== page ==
Background: Intestinal fibrosis is a process driven by chronic inflammation leading to increased presence of myofibroblasts and collagen deposition. Although strictures are rarely seen in ulcerative colitis [UC], longstanding disease is believed to cause fibrosis resulting in altered bowel function.
Methods: The presence of fibrosis was studied in colectomy specimens from patients with recent-onset UC refractory to medical treatment [n = 13] and longstanding UC [n = 16], and colon cancer patients without UC [n = 7] as controls. Severity of inflammation was scored according to the Geboes score on haematoxylin and eosin stainings. Immunohistochemistry was performed to detect α-smooth muscle actin, fibronectin and collagen I and III.
Results: Colectomy specimens from patients with acute UC showed significantly more inflammation than those with longstanding disease [19 vs 9 points, p = 0.01]. Both acute and longstanding UC showed a thicker muscularis mucosa than controls [0.10 vs 0.10 vs 0.05 mm, respectively, p = 0.019]. An increase in collagen I and III deposition in the mucosa was observed in UC compared with controls (40% [30-75] vs 25% [10-25], p = 0.033), but this did not differ significantly among acute and longstanding UC patients.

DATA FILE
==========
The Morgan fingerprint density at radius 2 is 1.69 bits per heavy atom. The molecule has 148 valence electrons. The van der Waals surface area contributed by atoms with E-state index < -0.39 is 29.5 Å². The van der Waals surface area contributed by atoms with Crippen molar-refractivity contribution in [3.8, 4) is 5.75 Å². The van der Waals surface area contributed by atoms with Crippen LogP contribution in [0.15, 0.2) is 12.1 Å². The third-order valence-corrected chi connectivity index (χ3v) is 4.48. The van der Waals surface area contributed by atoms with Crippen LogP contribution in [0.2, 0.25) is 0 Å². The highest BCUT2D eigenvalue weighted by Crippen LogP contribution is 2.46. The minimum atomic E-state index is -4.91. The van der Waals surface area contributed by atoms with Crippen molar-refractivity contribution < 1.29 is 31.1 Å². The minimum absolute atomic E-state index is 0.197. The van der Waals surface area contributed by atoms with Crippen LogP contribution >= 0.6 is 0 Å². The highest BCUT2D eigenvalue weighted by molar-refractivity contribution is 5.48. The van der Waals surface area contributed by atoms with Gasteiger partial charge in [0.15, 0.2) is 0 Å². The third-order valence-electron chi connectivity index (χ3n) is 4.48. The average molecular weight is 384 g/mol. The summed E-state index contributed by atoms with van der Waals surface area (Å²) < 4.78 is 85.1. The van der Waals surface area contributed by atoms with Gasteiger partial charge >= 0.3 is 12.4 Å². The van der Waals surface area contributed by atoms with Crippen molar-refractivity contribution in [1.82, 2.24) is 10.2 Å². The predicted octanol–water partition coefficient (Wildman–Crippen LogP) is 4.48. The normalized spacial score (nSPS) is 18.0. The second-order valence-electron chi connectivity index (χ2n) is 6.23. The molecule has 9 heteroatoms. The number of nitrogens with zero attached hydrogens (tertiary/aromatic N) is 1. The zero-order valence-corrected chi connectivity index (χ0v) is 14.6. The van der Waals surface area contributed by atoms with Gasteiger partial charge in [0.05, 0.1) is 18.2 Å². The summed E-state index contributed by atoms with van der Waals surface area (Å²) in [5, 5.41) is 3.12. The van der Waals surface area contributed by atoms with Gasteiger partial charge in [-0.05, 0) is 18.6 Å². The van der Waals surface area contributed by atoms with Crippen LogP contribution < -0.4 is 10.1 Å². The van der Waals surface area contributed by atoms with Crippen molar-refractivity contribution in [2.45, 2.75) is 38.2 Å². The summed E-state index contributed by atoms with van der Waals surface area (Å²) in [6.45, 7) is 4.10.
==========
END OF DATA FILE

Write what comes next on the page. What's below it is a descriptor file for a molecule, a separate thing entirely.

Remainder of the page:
Conclusions: Collagen deposition is enhanced in UC compared with controls. However, UC collagen deposition does not increase significantly over time and does not seem to aggravate the entire fibrotic process.
Keywords: Ulcerative colitis; fibrosis; pathology.
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